John Moore looks at some top brass spin on foreign ‘threats’
Britain in a Perilous World by Jonathan Shaw (Haus Curiosities, £7.99)
MAJOR-GENERAL Jonathan Shaw, who has had top jobs at the MoD, does not like the 2010 Strategic Defence and Security Review.
He sees it as a cost-cutting exercise, dictated by economics rather than defence or security. He also believes that the Whitehall departments are divided and confused over defence strategy and ominously proposes the creation of a new body that takes the big issues out of the hands of Parliament.
While his democratic deficit is clear enough, his political premises are of interest, if predictable.
The booklet looks back to 1981, when 8 per cent of national resources were allocated to defence and 7 per cent to health, compared with the present figures of 12 per cent to health and 2 to defence.
Shaw’s leanings are clear, without an explicit call for health and welfare to be sacrificed for defence.
He sees challenges to the post-WWII international rule of law “based on Western, largely United States mores.”
This is subservience to US at its worst, ignoring the numerous instances of that country’s covert action to topple foreign governments opposed to it from Iran in 1953 and Guatemala in 1954 to the support for right-wing forces that massacred a million so-called communists in Indonesia in the 1960s and the plotting against Salvador Allende in Chile from 1970 to 1973.
He makes no reference to the defeat of the US in Vietnam but nevertheless refers to Afghanistan and Iraq as disasters. Present world events that he labels “perils” include the Arab spring, the Islamic upsurge, China’s territorial claims in the South China Sea and the Russian annexation of Crimea. No attempt is made to look at them in historical context.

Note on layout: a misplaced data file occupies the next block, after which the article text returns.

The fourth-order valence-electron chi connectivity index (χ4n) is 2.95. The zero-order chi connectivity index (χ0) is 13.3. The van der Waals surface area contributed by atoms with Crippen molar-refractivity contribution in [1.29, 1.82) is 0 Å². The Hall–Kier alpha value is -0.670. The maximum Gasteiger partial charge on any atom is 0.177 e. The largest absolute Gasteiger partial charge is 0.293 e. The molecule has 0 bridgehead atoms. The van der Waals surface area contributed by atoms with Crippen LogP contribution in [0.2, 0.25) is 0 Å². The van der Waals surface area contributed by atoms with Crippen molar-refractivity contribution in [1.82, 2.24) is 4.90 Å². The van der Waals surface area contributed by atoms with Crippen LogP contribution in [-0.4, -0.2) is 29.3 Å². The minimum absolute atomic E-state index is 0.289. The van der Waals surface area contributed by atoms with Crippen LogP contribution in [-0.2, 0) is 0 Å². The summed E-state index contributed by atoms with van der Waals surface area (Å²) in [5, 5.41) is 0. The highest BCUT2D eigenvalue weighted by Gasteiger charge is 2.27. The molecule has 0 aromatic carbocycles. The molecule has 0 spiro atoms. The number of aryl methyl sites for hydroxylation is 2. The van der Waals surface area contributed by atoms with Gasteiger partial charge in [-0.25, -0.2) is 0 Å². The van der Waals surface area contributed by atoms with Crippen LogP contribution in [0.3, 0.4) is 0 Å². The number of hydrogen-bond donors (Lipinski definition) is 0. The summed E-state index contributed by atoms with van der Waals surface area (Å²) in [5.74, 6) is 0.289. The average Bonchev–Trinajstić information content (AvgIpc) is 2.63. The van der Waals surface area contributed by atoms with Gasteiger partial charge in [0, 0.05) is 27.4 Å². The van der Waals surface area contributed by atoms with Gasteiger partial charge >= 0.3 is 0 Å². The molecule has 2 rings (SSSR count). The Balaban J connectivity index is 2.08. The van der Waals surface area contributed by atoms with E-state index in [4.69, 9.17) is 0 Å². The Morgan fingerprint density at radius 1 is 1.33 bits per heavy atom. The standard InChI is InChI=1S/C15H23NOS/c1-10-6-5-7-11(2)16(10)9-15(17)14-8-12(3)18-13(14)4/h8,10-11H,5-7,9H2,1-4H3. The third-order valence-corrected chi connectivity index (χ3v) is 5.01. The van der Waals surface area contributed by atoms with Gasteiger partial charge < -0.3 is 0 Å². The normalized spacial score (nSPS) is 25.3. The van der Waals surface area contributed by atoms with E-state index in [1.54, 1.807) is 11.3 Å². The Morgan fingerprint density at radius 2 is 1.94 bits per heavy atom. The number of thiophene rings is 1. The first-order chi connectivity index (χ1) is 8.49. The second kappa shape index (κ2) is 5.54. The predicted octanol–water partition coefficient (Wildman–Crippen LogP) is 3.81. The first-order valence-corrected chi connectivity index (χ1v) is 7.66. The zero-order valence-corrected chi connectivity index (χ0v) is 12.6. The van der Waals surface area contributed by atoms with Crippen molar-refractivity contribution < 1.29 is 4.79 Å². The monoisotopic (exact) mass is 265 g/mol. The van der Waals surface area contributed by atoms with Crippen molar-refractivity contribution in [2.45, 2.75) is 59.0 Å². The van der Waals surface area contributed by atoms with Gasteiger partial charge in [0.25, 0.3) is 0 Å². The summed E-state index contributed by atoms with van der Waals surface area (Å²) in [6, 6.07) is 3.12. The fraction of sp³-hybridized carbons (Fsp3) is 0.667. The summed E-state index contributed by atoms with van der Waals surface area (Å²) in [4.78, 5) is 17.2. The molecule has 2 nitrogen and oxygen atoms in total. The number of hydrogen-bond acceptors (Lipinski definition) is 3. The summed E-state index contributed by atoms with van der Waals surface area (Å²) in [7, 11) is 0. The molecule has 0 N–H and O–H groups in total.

Shaw ought to know that the Russian annexation of Crimea was preceded by discussions about Ukraine’s entry to Nato, an obvious threat to Russia’s Crimean naval base. China’s territorial claims have rumbled on for centuries but the recent tension in the area has been increased not only by the various estimates of oil and gas reserves but also by US interference.
The author sees the situation not as an opportunity for peaceful mediation towards a settlement with benefits for all parties bordering the South China Sea but as a provocation requiring the flexing of military muscles.
In response to perceived threats, Shaw canvases support for a bigger budget in the Defence and Security Strategic Review next year and for a new state super-body to organise military and security operation, proposals that will certainly appeal to top brass friends sharing his tunnel vision.